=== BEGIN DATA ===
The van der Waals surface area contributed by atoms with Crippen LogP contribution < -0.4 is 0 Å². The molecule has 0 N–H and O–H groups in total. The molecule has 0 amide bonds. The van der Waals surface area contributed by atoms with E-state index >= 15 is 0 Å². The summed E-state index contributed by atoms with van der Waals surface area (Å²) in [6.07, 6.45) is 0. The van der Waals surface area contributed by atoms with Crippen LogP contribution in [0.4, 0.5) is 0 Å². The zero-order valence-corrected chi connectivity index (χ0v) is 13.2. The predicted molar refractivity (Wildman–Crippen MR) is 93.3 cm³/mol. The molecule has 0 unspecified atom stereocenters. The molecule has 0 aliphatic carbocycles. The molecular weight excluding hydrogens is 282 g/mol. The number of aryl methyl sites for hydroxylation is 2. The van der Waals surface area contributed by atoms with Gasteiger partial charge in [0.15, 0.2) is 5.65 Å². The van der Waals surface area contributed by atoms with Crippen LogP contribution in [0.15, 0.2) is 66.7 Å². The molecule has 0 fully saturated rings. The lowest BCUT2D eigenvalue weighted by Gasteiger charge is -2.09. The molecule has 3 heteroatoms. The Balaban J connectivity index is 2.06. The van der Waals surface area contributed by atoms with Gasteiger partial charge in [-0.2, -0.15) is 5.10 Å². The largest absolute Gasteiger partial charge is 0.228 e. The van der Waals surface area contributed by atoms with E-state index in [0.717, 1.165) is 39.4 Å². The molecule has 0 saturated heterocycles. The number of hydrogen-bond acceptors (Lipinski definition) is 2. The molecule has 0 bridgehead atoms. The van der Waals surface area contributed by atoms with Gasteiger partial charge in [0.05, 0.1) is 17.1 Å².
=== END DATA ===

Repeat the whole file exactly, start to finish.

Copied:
The van der Waals surface area contributed by atoms with Crippen LogP contribution < -0.4 is 0 Å². The molecule has 0 N–H and O–H groups in total. The molecule has 0 amide bonds. The van der Waals surface area contributed by atoms with E-state index >= 15 is 0 Å². The summed E-state index contributed by atoms with van der Waals surface area (Å²) in [6.07, 6.45) is 0. The van der Waals surface area contributed by atoms with Crippen LogP contribution in [0.4, 0.5) is 0 Å². The zero-order valence-corrected chi connectivity index (χ0v) is 13.2. The predicted molar refractivity (Wildman–Crippen MR) is 93.3 cm³/mol. The molecule has 0 unspecified atom stereocenters. The molecule has 0 aliphatic carbocycles. The molecular weight excluding hydrogens is 282 g/mol. The number of aryl methyl sites for hydroxylation is 2. The van der Waals surface area contributed by atoms with Gasteiger partial charge in [0.15, 0.2) is 5.65 Å². The van der Waals surface area contributed by atoms with Crippen LogP contribution in [0.15, 0.2) is 66.7 Å². The molecule has 0 fully saturated rings. The lowest BCUT2D eigenvalue weighted by Gasteiger charge is -2.09. The molecule has 3 heteroatoms. The Balaban J connectivity index is 2.06. The van der Waals surface area contributed by atoms with Gasteiger partial charge in [-0.2, -0.15) is 5.10 Å². The largest absolute Gasteiger partial charge is 0.228 e. The van der Waals surface area contributed by atoms with E-state index in [0.717, 1.165) is 39.4 Å². The molecule has 0 saturated heterocycles. The number of hydrogen-bond acceptors (Lipinski definition) is 2. The molecule has 0 bridgehead atoms. The van der Waals surface area contributed by atoms with Gasteiger partial charge in [0.05, 0.1) is 17.1 Å².